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Almost never talked about: the fact that many gun related crimes are committed by someone under 21

Discussion in 'General Gun Discussions' started by Aim1, Mar 2, 2018.

  1. CoalTrain49

    CoalTrain49 Member

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    Who's asking?

    The draft ended in 1973.

    Enlistment these days is 100% voluntary.

    Any comparison to an 19 year old civilian with an AR-15 in his closet and a 19 YO in the military who may be issued an M-4 just isn't worthy of a discussion. For starters, M-4's aren't owned by the troop, they're issued as needed and stored in a secure facility under lock and key when they aren't needed. The military decides when you need them and when you don't.

    Not anyone can get into the military these days. The requirements are a bit more stringent than filling out a 4473. A NICS check won't get you into the military.
     
    Last edited: Mar 12, 2018
  2. rizbunk77

    rizbunk77 Member

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    Right,
    but if another school gets shot up with twenty or so teenagers getting buried it is not going to matter.
     
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  3. CoalTrain49

    CoalTrain49 Member

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    To your point not many people are worried about the statistics. Statics don't march in the street and get an audience with the POTUS. You can quote statistics all day long and not very many people are going to listen. What they do listen to is an endless cycle of mass shootings in the media. Now they're even listening to the children who are the targets of mass shooters. That's a pretty powerful message for most people, even if you don't have children.

    We aren't going to reverse this endless cycle of mass shootings and the media is going to continue to dwell on it because it's sensational news and makes them money. A bill to increase the age limit to 21 for AR's isn't any different than Omnibus Crime Control and Safe Streets Act of 1968 that set the age limit for pistols to 21. That happened a few years after Kennedy was killed but it didn't stop President Reagan from being shot with a handgun. A bill to restrict people below 21 to purchase firearms isn't going to accomplish anything except help pols in their election campaigns.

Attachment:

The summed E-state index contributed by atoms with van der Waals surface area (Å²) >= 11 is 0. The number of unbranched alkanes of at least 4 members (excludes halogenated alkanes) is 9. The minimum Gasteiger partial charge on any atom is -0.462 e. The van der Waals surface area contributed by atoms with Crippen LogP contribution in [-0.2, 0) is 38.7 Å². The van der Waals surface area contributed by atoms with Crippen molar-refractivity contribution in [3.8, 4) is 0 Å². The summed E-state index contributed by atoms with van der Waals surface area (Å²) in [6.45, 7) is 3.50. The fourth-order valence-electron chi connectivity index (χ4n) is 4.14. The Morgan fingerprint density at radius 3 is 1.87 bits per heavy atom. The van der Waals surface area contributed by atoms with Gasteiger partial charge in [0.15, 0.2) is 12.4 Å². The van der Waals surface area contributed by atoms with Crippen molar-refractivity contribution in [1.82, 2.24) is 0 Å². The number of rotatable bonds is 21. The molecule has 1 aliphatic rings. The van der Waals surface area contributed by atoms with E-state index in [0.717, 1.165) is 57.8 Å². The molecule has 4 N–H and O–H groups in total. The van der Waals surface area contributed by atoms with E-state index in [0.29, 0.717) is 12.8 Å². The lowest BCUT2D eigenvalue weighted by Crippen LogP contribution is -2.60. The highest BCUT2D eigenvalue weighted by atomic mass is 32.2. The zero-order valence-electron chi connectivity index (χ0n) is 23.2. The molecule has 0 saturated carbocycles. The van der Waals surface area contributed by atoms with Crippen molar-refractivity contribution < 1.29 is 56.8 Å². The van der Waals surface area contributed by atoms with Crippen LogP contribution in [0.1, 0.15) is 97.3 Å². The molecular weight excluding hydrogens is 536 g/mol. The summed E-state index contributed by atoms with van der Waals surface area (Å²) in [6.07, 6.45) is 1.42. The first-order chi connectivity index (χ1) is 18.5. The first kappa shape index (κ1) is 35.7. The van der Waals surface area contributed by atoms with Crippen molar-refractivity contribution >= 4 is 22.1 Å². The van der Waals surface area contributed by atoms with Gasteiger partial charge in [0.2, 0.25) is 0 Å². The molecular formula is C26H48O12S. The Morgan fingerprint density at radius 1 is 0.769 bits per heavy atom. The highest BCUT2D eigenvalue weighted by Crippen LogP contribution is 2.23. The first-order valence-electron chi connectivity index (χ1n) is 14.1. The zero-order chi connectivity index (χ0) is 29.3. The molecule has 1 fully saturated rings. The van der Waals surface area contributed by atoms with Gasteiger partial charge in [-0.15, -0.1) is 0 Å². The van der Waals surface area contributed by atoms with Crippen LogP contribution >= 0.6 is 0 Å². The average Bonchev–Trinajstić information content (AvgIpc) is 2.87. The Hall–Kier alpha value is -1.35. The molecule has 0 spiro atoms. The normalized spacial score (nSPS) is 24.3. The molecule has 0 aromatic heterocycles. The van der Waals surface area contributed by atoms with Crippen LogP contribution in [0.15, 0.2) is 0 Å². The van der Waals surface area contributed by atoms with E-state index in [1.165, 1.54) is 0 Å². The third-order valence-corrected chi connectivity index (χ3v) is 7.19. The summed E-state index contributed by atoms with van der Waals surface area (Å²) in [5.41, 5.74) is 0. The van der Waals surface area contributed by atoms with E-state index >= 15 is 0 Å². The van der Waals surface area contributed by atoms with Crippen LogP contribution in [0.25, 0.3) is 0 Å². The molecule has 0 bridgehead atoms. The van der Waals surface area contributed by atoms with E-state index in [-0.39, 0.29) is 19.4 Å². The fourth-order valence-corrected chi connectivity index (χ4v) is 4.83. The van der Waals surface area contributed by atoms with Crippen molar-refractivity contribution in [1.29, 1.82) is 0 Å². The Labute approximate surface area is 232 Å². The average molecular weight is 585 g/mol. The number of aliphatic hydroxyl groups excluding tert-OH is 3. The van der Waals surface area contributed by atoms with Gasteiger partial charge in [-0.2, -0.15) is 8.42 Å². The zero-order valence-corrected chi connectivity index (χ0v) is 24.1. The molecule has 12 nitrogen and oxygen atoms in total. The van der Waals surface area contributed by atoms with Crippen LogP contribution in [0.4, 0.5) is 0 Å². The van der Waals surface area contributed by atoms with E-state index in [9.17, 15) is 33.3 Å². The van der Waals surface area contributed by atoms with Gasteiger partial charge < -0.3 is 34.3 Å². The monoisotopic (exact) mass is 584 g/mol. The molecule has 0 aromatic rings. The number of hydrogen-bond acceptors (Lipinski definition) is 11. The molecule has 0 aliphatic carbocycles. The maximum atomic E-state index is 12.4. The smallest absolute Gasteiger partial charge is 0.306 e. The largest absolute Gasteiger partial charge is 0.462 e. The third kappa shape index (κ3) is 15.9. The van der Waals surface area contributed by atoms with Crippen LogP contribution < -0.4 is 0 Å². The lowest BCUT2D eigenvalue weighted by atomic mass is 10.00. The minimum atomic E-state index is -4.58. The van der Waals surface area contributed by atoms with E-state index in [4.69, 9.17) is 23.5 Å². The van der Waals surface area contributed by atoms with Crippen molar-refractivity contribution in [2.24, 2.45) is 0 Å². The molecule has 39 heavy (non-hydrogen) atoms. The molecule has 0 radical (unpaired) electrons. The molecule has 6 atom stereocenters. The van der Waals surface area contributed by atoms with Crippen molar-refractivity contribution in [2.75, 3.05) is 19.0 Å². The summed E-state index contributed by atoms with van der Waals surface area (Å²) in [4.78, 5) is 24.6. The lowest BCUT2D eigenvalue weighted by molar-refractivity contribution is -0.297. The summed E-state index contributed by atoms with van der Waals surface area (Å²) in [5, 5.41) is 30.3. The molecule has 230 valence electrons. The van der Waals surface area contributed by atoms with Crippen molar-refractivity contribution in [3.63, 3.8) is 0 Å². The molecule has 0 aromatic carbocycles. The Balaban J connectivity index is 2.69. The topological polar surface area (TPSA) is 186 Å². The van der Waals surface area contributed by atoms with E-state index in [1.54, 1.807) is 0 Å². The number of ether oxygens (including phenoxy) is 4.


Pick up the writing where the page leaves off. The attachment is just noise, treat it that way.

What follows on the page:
Where was the public out cry when the OCC bill was passed. There wasn't any that I can remember. Just like the OCC bill that congress passed, an increased age limit for all firearms will be introduced in congress and it will pass. It may take a few years and a few more shootings but it will pass. If you think that's bad wait until you get a UBC. I've been living with one for 3 years now and I can tell you that a 21 age limit doesn't even register on the gun control meter compared to that.
     
    Last edited: Mar 12, 2018
  4. toivo

    toivo Member

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    All of which has nothing to do with my point. Yes, the military is voluntary. Yes, the military carefully controls access to weapons. The problem is that we as a society are saying that 18 is old enough to decide whether to lay your life down for your country, but it's too young to purchase and responsibly use a firearm. Either they're adults or they're children. Which is it? If they're children, we shouldn't be letting them fight our wars for us. If they're adults, we shouldn't be telling them they're too young for X, Y, or Z.
     
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  5. plinky

    plinky Member

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    One Facebook "legal expert" (who is every bit as qualified as myself) said that the GCA of '68 allows states to set an age for purchases as long as it is at least the federal minimum. I haven't verified this but either way, it seems a potential problem considering this is a well protected Constitutional right, and now incorporated to the states.

    He went further and said it is not an age discrimination because everyone will eventually reach the age of 21 (not really true). If that was sound, the minimum age could be set at any number that we assume most people will live to and 50 years old would not be a stretch at all. Clearly an infringement.